It could be far worse. These figures do not cover Gillum’s rhetoric in support of “Medicare-for-All”. 

If he pursued that at the state level, it would cost $163 billion. That is quintuple the size of Florida’s $32 billion budget. If funded through sales tax, that would require an inconceivable 39 percent sales tax rate. 

That’s a talking point that Gillum can’t cash, not without massive tax increases that will make Florida unaffordable. 

Gillum of course pitches more spending on education as the reason for his tax hikes. Yet, a quick look at Florida’s performance in education shows the state has already increased education spending 37 percent during Gov. Scott’s tenure. 

Education reforms have helped boost the state’s performance, currently Florida outperforms the nation in 8th grade reading and math (according to NAEP data). 

New York State, for example, trails Florida despite New York routinely ranking at-or-near the top in spending-per-pupil. 

Gillum’s “education” spending does not seem motivated by what’s best for student progress, but grabbing more tax money to hand to his pals at the American Federation of Teachers who have boosted his campaign. 

Meanwhile, Ron DeSantis has pledged to protect taxpayers from any and all tax hikes in order to keep Florida’s welcoming tax climate, and maintain the state’s success over the past decade. 

 DeSantis would also phase out the bizarre business rent tax, and trim Florida’s corporate income tax rate to compete with the lowest tax states, and focus on school choice and continuing the state’s successful policies on education. 

The numbers don’t lie. The choice for Florida is between Andrew Gillum’s massive tax hikes that will make the state more unaffordable for families and businesses, and Ron DeSantis’ policies that will protect taxpayers and keep the state growing and prospering.  

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PA Legislators Should Not Be Fooled, HB 1511 is a New Tax Hike

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Posted by Doug Kellogg on Monday, October 15th, 2018, 2:53 PM PERMALINK

At the last possible second, with session winding down and budget passage far in the rearview mirror, Pennsylvania legislators are considering tax hikes on anyone who books a hotel stay through a third party. The bill has now passed the Senate.

The bill is a tax hike that would hit online travel agents directly, driving up costs for consumers, and discouraging the very tourism it is supposed to promote by grabbing more hard-earned dollars from Pennsylvanians and visitors to the state.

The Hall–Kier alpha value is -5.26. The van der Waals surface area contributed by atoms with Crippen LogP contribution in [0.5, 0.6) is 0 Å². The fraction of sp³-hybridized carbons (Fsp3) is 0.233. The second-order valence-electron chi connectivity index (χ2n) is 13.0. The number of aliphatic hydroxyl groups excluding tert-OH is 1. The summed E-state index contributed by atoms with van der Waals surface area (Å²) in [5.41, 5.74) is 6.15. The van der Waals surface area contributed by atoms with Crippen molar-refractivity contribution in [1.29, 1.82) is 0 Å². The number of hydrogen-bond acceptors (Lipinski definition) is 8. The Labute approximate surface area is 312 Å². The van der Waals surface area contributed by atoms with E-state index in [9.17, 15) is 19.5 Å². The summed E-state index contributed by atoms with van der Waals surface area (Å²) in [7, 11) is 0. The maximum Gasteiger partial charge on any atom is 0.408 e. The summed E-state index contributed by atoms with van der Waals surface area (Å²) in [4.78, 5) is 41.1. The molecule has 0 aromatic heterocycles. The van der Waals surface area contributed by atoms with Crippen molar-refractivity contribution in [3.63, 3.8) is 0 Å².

Adding insult to injury, this is happening on the watch of Republican lawmakers.

Here’s why Pennsylvania Representatives should reject HB 1511:

1) There is no collection problem. That is bunk. This bill is a straight-up tax increase, and would violate the Taxpayer Protection Pledge. Online Travel Agents (OTAs) - like Expedia, Travelocity, and others - make it easier for people to book hotels or other accommodations online. Taxes are already collected on the price these agents arrange with a hotel.

2) The bill would add the sales tax to the small service fee these platforms charge, which would add to the state’s tax burden, and still likely fail to meet revenue promises. This could also drive pressure for additional tax increases.

3) This tax hike would hit Pennsylvanians directly, when they move around their home state, tourists and out-of-state travelers, and anyone that books travel online - like a travel agent.


The House should reject this tax hike. You can tell your Representative NO last-minute tax hike. Find their contact information here:


Photo Credit: PennLive

Congestion Pricing is a Tax

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Posted by Doug Kellogg, Hans Schundler on Monday, October 8th, 2018, 10:09 AM PERMALINK

Left-of-center think tanks and advocacy groups, along with city politicians are often pushing new taxes and fees as ways to mitigate traffic congestion.

In New York City, the topic has been hot, as public transit falters.

The City Council majority supports a plan that will implement fees to enter certain zones within the city. A recent New York Times op-ed from a former San Francisco Municipal Transportation Agency bureaucrat outlines a plan to hike parking fees and enhance the regulation of parking lot operators.

These officials, and so-called transit experts, say new fees and mandates are needed because traffic congestion is a problem. They believe that if they tax driving enough, it will force some onto the public transit system, clearing up roads, while the new tax revenue will assist in improving the quality of a beleaguered subway system.

The reality is these congestion pricing schemes are a tax on going to work. They would punish commuters for government’s failures, making an already unaffordable city worse and then shoving more people into a mass transit system that can’t handle its current ridership.

The city’s mass transit is a disaster that has become so unreliable that ridership declined despite a rising population. Ridesharing companies like Uber and Lyft are often blamed for traffic, but it is government’s failure to run a decent transit system that is a self-inflicted wound.

Taxing people, when it is the MTA (New York’s transit authority) that has allowed the system to fall into ruin is cynical blame shifting. The MTA operating budget is $17 billion, and the agency has a capital budget over $35 billion. It taxes businesses downstate for direct revenue. It has resources, and has shifted them to political priorities rather than maintaining the system.

The congestion tax mentality is similar to what we also see in Washington, DC. In the nation’s capital, the Mayor has hit ridesharing with a massive tax hike, blaming it for declines in WMATA (the Washington metro authority) ridership.